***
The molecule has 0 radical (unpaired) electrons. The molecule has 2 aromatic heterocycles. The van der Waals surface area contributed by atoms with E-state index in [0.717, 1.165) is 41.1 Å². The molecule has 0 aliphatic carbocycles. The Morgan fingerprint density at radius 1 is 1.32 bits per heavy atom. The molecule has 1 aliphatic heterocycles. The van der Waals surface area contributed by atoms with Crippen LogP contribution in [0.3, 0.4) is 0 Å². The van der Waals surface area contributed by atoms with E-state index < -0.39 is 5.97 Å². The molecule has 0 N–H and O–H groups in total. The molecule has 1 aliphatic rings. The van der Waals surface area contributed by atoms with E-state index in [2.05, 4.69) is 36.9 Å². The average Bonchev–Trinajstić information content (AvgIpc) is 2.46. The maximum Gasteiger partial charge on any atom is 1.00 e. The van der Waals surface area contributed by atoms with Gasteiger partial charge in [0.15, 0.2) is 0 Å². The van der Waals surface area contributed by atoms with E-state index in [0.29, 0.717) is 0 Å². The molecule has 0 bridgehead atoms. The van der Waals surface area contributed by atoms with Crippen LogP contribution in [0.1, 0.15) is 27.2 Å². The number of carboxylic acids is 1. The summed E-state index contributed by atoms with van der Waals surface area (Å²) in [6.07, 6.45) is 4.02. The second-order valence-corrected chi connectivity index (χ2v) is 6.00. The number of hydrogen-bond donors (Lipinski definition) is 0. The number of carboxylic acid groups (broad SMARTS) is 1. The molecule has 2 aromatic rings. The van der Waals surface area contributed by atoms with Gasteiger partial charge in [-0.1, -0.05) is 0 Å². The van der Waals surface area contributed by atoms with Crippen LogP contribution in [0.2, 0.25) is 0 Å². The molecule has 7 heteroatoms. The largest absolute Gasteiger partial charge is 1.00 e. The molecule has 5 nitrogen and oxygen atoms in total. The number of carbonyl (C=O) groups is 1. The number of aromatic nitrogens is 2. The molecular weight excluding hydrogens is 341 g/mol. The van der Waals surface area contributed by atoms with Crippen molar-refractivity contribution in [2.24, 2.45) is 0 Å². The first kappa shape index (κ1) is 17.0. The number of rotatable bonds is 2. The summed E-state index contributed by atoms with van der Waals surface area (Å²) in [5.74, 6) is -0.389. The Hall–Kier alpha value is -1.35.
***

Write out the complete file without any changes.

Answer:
The molecule has 0 radical (unpaired) electrons. The molecule has 2 aromatic heterocycles. The van der Waals surface area contributed by atoms with E-state index in [0.717, 1.165) is 41.1 Å². The molecule has 0 aliphatic carbocycles. The Morgan fingerprint density at radius 1 is 1.32 bits per heavy atom. The molecule has 1 aliphatic heterocycles. The van der Waals surface area contributed by atoms with Crippen LogP contribution in [0.3, 0.4) is 0 Å². The van der Waals surface area contributed by atoms with E-state index < -0.39 is 5.97 Å². The molecule has 0 N–H and O–H groups in total. The molecule has 1 aliphatic rings. The van der Waals surface area contributed by atoms with E-state index in [2.05, 4.69) is 36.9 Å². The average Bonchev–Trinajstić information content (AvgIpc) is 2.46. The maximum Gasteiger partial charge on any atom is 1.00 e. The van der Waals surface area contributed by atoms with Gasteiger partial charge in [0.15, 0.2) is 0 Å². The van der Waals surface area contributed by atoms with E-state index in [0.29, 0.717) is 0 Å². The molecule has 0 bridgehead atoms. The van der Waals surface area contributed by atoms with Crippen LogP contribution in [0.1, 0.15) is 27.2 Å². The number of carboxylic acids is 1. The summed E-state index contributed by atoms with van der Waals surface area (Å²) in [6.07, 6.45) is 4.02. The second-order valence-corrected chi connectivity index (χ2v) is 6.00. The number of hydrogen-bond donors (Lipinski definition) is 0. The number of carboxylic acid groups (broad SMARTS) is 1. The molecule has 2 aromatic rings. The van der Waals surface area contributed by atoms with Gasteiger partial charge in [-0.1, -0.05) is 0 Å². The van der Waals surface area contributed by atoms with Crippen LogP contribution in [0.2, 0.25) is 0 Å². The molecule has 7 heteroatoms. The largest absolute Gasteiger partial charge is 1.00 e. The molecule has 5 nitrogen and oxygen atoms in total. The number of carbonyl (C=O) groups is 1. The number of aromatic nitrogens is 2. The molecular weight excluding hydrogens is 341 g/mol. The van der Waals surface area contributed by atoms with Crippen molar-refractivity contribution in [2.24, 2.45) is 0 Å². The first kappa shape index (κ1) is 17.0. The number of rotatable bonds is 2. The summed E-state index contributed by atoms with van der Waals surface area (Å²) in [5.74, 6) is -0.389. The Hall–Kier alpha value is -1.35.